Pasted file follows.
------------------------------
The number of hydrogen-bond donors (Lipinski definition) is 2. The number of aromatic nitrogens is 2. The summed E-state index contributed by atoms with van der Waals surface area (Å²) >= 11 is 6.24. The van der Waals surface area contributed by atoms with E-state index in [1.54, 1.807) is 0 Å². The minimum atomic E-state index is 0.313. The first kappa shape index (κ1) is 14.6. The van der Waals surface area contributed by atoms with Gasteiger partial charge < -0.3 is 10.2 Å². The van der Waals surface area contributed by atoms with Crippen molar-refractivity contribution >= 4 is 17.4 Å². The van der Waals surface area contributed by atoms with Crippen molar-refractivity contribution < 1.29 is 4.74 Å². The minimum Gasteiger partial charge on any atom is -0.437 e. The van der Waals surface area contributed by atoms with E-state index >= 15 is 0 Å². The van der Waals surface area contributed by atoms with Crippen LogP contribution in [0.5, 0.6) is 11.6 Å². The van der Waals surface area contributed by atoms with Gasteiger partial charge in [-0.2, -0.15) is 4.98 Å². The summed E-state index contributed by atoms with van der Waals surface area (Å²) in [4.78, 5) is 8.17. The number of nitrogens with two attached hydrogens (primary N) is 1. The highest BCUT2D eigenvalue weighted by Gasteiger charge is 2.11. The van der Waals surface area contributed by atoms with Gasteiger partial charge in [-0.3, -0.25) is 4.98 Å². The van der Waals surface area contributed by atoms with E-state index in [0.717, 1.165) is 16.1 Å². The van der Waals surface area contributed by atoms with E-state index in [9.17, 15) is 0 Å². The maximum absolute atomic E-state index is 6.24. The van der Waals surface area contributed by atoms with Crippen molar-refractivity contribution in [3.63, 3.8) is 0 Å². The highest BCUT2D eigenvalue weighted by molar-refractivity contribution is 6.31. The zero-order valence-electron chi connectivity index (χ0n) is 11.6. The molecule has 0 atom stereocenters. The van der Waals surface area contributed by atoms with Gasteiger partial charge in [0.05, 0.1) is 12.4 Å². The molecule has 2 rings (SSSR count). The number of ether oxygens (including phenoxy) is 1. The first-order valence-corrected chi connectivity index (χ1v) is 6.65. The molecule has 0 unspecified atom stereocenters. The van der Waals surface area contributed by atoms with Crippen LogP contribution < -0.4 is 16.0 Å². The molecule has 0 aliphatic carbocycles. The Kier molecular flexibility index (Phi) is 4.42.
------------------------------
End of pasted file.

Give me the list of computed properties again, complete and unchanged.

The number of hydrogen-bond donors (Lipinski definition) is 2. The number of aromatic nitrogens is 2. The summed E-state index contributed by atoms with van der Waals surface area (Å²) >= 11 is 6.24. The van der Waals surface area contributed by atoms with E-state index in [1.54, 1.807) is 0 Å². The minimum atomic E-state index is 0.313. The first kappa shape index (κ1) is 14.6. The van der Waals surface area contributed by atoms with Gasteiger partial charge < -0.3 is 10.2 Å². The van der Waals surface area contributed by atoms with Crippen molar-refractivity contribution >= 4 is 17.4 Å². The van der Waals surface area contributed by atoms with Crippen molar-refractivity contribution < 1.29 is 4.74 Å². The minimum Gasteiger partial charge on any atom is -0.437 e. The van der Waals surface area contributed by atoms with E-state index >= 15 is 0 Å². The van der Waals surface area contributed by atoms with Crippen LogP contribution in [0.5, 0.6) is 11.6 Å². The van der Waals surface area contributed by atoms with Gasteiger partial charge in [-0.2, -0.15) is 4.98 Å². The summed E-state index contributed by atoms with van der Waals surface area (Å²) in [4.78, 5) is 8.17. The number of nitrogens with two attached hydrogens (primary N) is 1. The highest BCUT2D eigenvalue weighted by Gasteiger charge is 2.11. The van der Waals surface area contributed by atoms with Gasteiger partial charge in [-0.3, -0.25) is 4.98 Å². The van der Waals surface area contributed by atoms with E-state index in [0.717, 1.165) is 16.1 Å². The van der Waals surface area contributed by atoms with E-state index in [9.17, 15) is 0 Å². The maximum absolute atomic E-state index is 6.24. The van der Waals surface area contributed by atoms with Crippen molar-refractivity contribution in [3.63, 3.8) is 0 Å². The highest BCUT2D eigenvalue weighted by molar-refractivity contribution is 6.31. The zero-order valence-electron chi connectivity index (χ0n) is 11.6. The molecule has 0 atom stereocenters. The van der Waals surface area contributed by atoms with Gasteiger partial charge in [0.05, 0.1) is 12.4 Å². The molecule has 2 rings (SSSR count). The number of ether oxygens (including phenoxy) is 1. The first-order valence-corrected chi connectivity index (χ1v) is 6.65. The molecule has 0 unspecified atom stereocenters. The van der Waals surface area contributed by atoms with Crippen LogP contribution < -0.4 is 16.0 Å². The molecule has 0 aliphatic carbocycles. The Kier molecular flexibility index (Phi) is 4.42.